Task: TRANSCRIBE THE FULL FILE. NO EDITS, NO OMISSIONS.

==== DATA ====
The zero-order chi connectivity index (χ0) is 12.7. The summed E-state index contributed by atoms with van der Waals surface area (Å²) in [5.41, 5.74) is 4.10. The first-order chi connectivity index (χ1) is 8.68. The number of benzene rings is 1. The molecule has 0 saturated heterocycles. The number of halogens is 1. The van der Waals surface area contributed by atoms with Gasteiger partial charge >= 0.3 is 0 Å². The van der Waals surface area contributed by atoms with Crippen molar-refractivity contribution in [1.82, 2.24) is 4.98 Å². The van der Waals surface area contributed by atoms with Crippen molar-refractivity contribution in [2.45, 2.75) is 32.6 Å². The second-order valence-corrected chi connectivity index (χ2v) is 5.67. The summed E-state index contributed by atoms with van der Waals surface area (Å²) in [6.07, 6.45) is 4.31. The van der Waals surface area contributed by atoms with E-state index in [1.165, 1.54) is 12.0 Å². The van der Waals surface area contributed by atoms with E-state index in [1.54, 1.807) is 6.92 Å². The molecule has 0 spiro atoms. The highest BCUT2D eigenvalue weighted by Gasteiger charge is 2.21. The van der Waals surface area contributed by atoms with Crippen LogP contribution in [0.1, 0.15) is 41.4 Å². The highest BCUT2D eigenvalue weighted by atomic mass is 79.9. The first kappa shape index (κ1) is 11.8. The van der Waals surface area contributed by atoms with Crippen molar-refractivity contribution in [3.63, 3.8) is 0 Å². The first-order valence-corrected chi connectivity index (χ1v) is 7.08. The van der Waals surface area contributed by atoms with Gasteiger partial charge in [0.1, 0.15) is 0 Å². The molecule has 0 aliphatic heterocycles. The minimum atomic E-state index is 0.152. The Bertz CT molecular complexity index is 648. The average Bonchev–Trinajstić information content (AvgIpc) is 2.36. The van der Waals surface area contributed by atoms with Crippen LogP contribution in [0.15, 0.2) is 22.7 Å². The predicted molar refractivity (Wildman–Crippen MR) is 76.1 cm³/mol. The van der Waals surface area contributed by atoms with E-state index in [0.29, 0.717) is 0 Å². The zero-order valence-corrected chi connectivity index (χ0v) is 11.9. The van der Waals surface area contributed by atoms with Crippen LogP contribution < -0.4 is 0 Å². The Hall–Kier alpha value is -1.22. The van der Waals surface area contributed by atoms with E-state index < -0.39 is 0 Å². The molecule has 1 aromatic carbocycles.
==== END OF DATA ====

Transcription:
The zero-order chi connectivity index (χ0) is 12.7. The summed E-state index contributed by atoms with van der Waals surface area (Å²) in [5.41, 5.74) is 4.10. The first-order chi connectivity index (χ1) is 8.68. The number of benzene rings is 1. The molecule has 0 saturated heterocycles. The number of halogens is 1. The van der Waals surface area contributed by atoms with Gasteiger partial charge >= 0.3 is 0 Å². The van der Waals surface area contributed by atoms with Crippen molar-refractivity contribution in [1.82, 2.24) is 4.98 Å². The van der Waals surface area contributed by atoms with Crippen molar-refractivity contribution in [2.45, 2.75) is 32.6 Å². The second-order valence-corrected chi connectivity index (χ2v) is 5.67. The summed E-state index contributed by atoms with van der Waals surface area (Å²) in [6.07, 6.45) is 4.31. The van der Waals surface area contributed by atoms with E-state index in [1.165, 1.54) is 12.0 Å². The van der Waals surface area contributed by atoms with E-state index in [1.54, 1.807) is 6.92 Å². The molecule has 0 spiro atoms. The highest BCUT2D eigenvalue weighted by Gasteiger charge is 2.21. The van der Waals surface area contributed by atoms with Crippen LogP contribution in [0.1, 0.15) is 41.4 Å². The highest BCUT2D eigenvalue weighted by atomic mass is 79.9. The first kappa shape index (κ1) is 11.8. The van der Waals surface area contributed by atoms with Crippen molar-refractivity contribution in [3.63, 3.8) is 0 Å². The first-order valence-corrected chi connectivity index (χ1v) is 7.08. The van der Waals surface area contributed by atoms with Gasteiger partial charge in [0.1, 0.15) is 0 Å². The molecule has 0 aliphatic heterocycles. The minimum atomic E-state index is 0.152. The Bertz CT molecular complexity index is 648. The average Bonchev–Trinajstić information content (AvgIpc) is 2.36. The van der Waals surface area contributed by atoms with Crippen LogP contribution in [0.15, 0.2) is 22.7 Å². The predicted molar refractivity (Wildman–Crippen MR) is 76.1 cm³/mol. The van der Waals surface area contributed by atoms with E-state index in [0.29, 0.717) is 0 Å². The zero-order valence-corrected chi connectivity index (χ0v) is 11.9. The van der Waals surface area contributed by atoms with Crippen LogP contribution < -0.4 is 0 Å². The Hall–Kier alpha value is -1.22. The van der Waals surface area contributed by atoms with E-state index < -0.39 is 0 Å². The molecule has 1 aromatic carbocycles.